• As our readership is well aware, the Food Safety Modernization Act (FSMA) equips the FDA with mandatory recall authority to remove a potentially dangerous food product from the marketplace when a company does not voluntarily cease distribution and initiate a recall. But the Agency has very rarely used this authority. In practice, the FDA most often works with companies to bring about voluntary recalls, with the goal of getting the product out of the marketplace as quickly and efficiently as possible.
  • A recent report by the Office of Inspector General (OIG) of the U.S. Department of Health and Human Services concludes that FDA’s current recall process can be too slow and puts consumers at risk. This report follows on an “early alert” released by the OIG on June 8, 2016 finding that FDA did not have a process in place to ensure that regulated companies initiated food recalls promptly.
  • In preparing the December 2017 report, the OIG reviewed documentation from a sample of 30 voluntary food recalls initiated from October 1, 2012 to May 4, 2015 to analyze FDA’s oversight of companies’ initiation of recalls, as well as the Agency’s monitoring of firm-initiated recalls, and the Agency’s maintenance of data in an electronic recall data system.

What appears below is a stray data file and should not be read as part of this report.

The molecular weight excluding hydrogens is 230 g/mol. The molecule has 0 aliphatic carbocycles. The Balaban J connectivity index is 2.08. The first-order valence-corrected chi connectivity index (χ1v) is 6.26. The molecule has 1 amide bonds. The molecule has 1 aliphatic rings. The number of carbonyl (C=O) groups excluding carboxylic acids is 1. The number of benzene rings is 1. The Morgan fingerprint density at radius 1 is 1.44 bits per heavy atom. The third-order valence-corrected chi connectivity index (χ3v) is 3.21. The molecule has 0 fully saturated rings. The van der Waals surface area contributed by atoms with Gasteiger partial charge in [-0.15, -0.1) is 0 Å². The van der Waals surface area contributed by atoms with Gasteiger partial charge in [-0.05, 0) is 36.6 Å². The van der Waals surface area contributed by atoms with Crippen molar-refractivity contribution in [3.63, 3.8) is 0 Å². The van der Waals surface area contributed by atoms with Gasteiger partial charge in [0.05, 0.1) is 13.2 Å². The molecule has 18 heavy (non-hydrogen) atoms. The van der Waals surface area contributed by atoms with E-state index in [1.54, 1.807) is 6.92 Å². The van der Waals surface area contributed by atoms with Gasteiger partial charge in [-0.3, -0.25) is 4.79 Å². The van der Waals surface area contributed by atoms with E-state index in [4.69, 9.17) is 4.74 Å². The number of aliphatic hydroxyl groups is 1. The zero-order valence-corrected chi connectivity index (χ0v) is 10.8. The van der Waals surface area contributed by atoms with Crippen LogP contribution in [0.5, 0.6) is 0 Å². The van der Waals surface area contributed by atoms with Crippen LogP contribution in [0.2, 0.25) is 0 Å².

• In response to the OIG report, FDA Commissioner Scott Gottlieb issued a statement contending that FDA’s recall protocol is generally quite effective, noting, for example, that on average voluntary recalls are initiated within four calendar days of when a problem is discovered. At the same time, Commissioner Gottlieb acknowledged that there is room for improvement and stated that the Agency intends “to say more in early 2018 on additional policy steps [the Agency will] take as part of a broader action plan to improve [its] oversight of food safety and how [it] implements the recall process.” According to Commissioner Gottlieb, FDA is currently looking at ways to improve the timeliness and scope of information the Agency provides to the public about recalls of FDA regulated foods.
  • It remains to be seen whether this latest OIG report will prompt FDA to consider utilizing its mandatory recall authority on a greater scale.